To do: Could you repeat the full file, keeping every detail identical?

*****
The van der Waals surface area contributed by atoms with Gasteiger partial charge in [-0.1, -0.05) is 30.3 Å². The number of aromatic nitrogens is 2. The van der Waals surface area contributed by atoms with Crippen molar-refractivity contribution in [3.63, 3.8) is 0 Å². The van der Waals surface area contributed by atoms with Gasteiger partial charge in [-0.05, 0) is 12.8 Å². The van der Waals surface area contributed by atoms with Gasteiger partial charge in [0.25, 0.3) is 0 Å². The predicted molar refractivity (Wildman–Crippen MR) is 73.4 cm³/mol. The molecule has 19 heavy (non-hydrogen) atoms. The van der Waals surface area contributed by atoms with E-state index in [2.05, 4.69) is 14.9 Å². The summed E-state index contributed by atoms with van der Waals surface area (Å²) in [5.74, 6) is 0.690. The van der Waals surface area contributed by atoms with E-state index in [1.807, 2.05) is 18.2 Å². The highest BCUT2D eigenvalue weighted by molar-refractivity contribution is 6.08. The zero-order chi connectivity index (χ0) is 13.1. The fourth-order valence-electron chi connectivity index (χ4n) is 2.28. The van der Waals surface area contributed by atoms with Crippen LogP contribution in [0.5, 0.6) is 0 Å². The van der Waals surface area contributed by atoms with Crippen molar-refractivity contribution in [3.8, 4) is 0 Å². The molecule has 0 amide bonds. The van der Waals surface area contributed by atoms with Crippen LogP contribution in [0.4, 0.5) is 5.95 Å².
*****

The van der Waals surface area contributed by atoms with Gasteiger partial charge in [-0.1, -0.05) is 30.3 Å². The number of aromatic nitrogens is 2. The van der Waals surface area contributed by atoms with Crippen molar-refractivity contribution in [3.63, 3.8) is 0 Å². The van der Waals surface area contributed by atoms with Gasteiger partial charge in [-0.05, 0) is 12.8 Å². The van der Waals surface area contributed by atoms with Gasteiger partial charge in [0.25, 0.3) is 0 Å². The predicted molar refractivity (Wildman–Crippen MR) is 73.4 cm³/mol. The molecule has 19 heavy (non-hydrogen) atoms. The van der Waals surface area contributed by atoms with E-state index in [2.05, 4.69) is 14.9 Å². The summed E-state index contributed by atoms with van der Waals surface area (Å²) in [5.74, 6) is 0.690. The van der Waals surface area contributed by atoms with E-state index in [1.807, 2.05) is 18.2 Å². The highest BCUT2D eigenvalue weighted by molar-refractivity contribution is 6.08. The zero-order chi connectivity index (χ0) is 13.1. The fourth-order valence-electron chi connectivity index (χ4n) is 2.28. The van der Waals surface area contributed by atoms with Crippen LogP contribution in [0.5, 0.6) is 0 Å². The van der Waals surface area contributed by atoms with Crippen molar-refractivity contribution in [3.8, 4) is 0 Å². The molecule has 0 amide bonds. The van der Waals surface area contributed by atoms with Crippen LogP contribution in [0.4, 0.5) is 5.95 Å².